8 Replies
Rebecca Fleisch Cordeiro

HI Paul,

The recording is saved within the .story file. That is, it's part of the file.

When you publish the file, you can find the  .mp4 video in the story_content subfolder under the output folder. Beware! it will have a random name with lots of alpha and numeric characters that included info like H, W, and aspect ratio. Here's a sample name: video_6nb06owtwHI_30_48_798x572.mp4

Wilhelm Burger


Yesterday, I recorded a very long screen capture recording...  To do this, I opened Storyline 360, and right from the welcome screen, there are several options: New Project, Record Screen, Import and Team Slides.  I chose Record Screen right from here.  It appeared to do fine...converted everything (took forever), but now it is nowhere to be found. 

Reading the answer above, it looks like I shouldn't use this option from this page, but it should be on a slide.  Is my file lost?

Zahra Shafiee

Hi Everyone,

I have a similar problem.

I recorded a 30-minute video using Storyline 2. The only option to choose was to inserting it into a slide. After it was inserted, when I wanted to publish it, the software freezed and after a few hours I tried to restart the Storyline. Now I cannot find the file. 

Are there any ways to find or restore the video file?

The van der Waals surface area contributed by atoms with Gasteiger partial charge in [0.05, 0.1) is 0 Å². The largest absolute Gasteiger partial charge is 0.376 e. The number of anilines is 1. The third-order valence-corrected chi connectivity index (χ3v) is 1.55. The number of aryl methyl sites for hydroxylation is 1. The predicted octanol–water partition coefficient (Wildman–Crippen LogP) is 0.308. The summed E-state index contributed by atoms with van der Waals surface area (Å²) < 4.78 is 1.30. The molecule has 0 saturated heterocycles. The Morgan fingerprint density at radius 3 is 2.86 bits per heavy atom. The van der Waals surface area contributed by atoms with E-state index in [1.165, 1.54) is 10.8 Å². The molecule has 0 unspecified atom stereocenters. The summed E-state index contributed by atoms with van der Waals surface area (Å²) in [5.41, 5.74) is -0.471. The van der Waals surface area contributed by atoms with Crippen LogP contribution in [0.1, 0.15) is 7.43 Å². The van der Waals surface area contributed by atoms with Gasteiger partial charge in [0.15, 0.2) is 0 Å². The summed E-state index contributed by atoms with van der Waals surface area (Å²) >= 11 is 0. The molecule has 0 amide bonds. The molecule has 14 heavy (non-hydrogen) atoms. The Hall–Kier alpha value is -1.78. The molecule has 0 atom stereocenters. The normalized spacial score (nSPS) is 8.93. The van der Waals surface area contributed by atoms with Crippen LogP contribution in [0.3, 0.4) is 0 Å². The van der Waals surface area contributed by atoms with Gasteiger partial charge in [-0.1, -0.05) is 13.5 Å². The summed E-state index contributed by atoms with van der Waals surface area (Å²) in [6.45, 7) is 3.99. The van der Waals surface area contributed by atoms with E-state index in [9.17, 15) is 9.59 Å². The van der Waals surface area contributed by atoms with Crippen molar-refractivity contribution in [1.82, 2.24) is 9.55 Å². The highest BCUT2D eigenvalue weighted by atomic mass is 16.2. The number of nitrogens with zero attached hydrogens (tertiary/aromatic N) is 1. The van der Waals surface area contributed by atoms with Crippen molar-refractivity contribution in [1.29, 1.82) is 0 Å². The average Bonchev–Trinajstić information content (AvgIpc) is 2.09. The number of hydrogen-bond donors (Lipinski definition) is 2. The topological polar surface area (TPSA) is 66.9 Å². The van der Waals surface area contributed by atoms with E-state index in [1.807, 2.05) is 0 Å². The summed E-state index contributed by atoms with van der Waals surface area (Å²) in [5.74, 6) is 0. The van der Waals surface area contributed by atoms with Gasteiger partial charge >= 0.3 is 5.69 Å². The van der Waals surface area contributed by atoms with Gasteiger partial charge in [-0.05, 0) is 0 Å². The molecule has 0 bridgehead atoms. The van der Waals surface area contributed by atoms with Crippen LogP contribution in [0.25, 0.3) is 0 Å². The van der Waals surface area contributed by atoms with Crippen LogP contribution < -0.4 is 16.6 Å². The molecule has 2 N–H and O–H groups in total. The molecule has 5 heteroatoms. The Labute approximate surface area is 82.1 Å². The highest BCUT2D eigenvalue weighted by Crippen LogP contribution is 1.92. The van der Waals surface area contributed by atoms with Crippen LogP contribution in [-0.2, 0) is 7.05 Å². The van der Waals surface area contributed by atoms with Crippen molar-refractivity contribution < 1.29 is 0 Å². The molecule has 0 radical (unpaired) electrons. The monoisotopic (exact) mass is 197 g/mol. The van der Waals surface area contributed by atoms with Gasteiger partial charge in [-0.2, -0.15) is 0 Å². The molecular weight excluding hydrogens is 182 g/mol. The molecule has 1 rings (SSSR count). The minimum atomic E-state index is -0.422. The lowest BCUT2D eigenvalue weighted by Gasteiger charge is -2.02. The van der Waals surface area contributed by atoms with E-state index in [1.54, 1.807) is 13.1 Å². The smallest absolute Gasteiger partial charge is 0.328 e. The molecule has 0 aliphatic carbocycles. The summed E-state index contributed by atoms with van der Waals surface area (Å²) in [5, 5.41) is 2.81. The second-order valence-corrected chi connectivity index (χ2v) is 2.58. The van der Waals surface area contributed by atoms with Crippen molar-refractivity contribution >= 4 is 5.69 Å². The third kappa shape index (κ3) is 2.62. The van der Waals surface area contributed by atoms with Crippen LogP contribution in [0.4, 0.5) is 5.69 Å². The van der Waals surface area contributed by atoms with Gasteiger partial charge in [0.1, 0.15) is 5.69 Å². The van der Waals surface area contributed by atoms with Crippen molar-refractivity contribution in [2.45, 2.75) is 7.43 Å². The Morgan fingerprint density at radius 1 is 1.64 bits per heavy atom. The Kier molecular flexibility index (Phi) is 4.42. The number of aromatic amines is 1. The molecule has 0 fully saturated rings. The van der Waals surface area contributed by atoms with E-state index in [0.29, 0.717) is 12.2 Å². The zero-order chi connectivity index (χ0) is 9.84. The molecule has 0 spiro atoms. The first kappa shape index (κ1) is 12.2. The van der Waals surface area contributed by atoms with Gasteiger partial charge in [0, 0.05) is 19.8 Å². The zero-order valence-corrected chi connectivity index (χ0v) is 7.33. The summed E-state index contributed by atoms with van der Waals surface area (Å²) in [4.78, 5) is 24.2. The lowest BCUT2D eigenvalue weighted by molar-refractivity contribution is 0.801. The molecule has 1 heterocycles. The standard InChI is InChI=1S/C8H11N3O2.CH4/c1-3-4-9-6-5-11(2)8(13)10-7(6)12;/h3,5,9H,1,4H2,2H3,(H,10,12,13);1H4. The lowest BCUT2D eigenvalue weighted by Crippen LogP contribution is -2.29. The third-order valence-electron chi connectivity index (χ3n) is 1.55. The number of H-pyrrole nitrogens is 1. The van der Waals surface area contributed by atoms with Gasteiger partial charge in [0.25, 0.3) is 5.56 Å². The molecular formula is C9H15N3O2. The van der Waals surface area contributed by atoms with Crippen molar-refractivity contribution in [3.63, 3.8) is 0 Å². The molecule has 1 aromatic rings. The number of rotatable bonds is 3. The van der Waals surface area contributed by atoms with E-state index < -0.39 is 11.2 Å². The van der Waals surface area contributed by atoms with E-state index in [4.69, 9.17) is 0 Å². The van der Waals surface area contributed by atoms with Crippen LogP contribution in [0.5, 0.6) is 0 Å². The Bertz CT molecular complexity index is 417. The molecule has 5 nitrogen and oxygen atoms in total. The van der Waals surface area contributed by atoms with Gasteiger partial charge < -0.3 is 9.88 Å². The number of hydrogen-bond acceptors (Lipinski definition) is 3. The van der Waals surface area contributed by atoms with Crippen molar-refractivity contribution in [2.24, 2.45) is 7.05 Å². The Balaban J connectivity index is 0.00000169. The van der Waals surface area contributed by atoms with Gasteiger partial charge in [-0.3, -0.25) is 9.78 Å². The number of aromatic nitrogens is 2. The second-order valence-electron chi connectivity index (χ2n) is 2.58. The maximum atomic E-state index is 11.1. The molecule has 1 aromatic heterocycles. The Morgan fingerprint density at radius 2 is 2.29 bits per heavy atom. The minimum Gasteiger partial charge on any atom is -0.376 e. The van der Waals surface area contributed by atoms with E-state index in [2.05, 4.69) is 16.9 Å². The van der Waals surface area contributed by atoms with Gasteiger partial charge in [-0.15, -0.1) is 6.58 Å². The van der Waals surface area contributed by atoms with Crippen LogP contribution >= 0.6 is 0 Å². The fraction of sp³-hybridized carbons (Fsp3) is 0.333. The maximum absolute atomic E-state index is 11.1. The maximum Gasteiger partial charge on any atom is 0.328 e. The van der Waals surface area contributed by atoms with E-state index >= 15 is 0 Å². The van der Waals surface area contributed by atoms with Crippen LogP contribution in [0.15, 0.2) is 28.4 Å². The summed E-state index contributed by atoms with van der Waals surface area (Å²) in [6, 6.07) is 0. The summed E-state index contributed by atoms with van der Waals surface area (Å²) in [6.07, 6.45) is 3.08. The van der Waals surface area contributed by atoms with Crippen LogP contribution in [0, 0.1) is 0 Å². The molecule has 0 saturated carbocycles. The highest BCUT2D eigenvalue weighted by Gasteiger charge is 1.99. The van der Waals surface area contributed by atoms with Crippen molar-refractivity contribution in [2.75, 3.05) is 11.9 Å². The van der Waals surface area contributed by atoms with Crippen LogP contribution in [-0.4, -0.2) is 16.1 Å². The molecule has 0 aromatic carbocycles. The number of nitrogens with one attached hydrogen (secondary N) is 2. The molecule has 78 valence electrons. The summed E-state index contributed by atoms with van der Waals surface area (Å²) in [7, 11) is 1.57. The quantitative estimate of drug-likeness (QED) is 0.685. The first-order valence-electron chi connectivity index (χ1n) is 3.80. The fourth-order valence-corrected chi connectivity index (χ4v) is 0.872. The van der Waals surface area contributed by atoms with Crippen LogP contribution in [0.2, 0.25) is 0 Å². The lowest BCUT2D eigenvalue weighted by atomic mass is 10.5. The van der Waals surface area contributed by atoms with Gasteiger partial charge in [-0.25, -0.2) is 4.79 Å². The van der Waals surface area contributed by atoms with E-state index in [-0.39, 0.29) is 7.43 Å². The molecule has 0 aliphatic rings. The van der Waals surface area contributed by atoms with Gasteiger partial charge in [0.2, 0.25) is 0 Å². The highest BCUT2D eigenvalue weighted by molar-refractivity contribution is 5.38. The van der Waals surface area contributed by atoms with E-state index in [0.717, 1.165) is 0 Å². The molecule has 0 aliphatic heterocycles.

Thanks for your help.

Leslie McKerchie

Hi Zahra and welcome to E-Learning Heroes :)

There may still be a working version of your project in your temp files. Here's how to check: 

1) Open this folder in Windows Explorer: %appdata%\Articulate\Storyline 

2) Scan the contents of this folder for a file that starts with the name of your project. If you find one, copy it to your desktop. If you find more than one, copy the latest version to your desktop. 

3) Change the file extension of the copy on your desktop from *.tmp to *.story. 

4) Double-click the file to open it in Storyline. 

File corruption is unpredictable, and there's no straightforward way to determine what causes it. Common causes are environmental (disk errors, power outages, improper shutdowns), viruses, failed Windows updates, and even file size (i.e., very large files have a higher risk of corrupting). Consider using the preventative measures described in this article to protect your project files.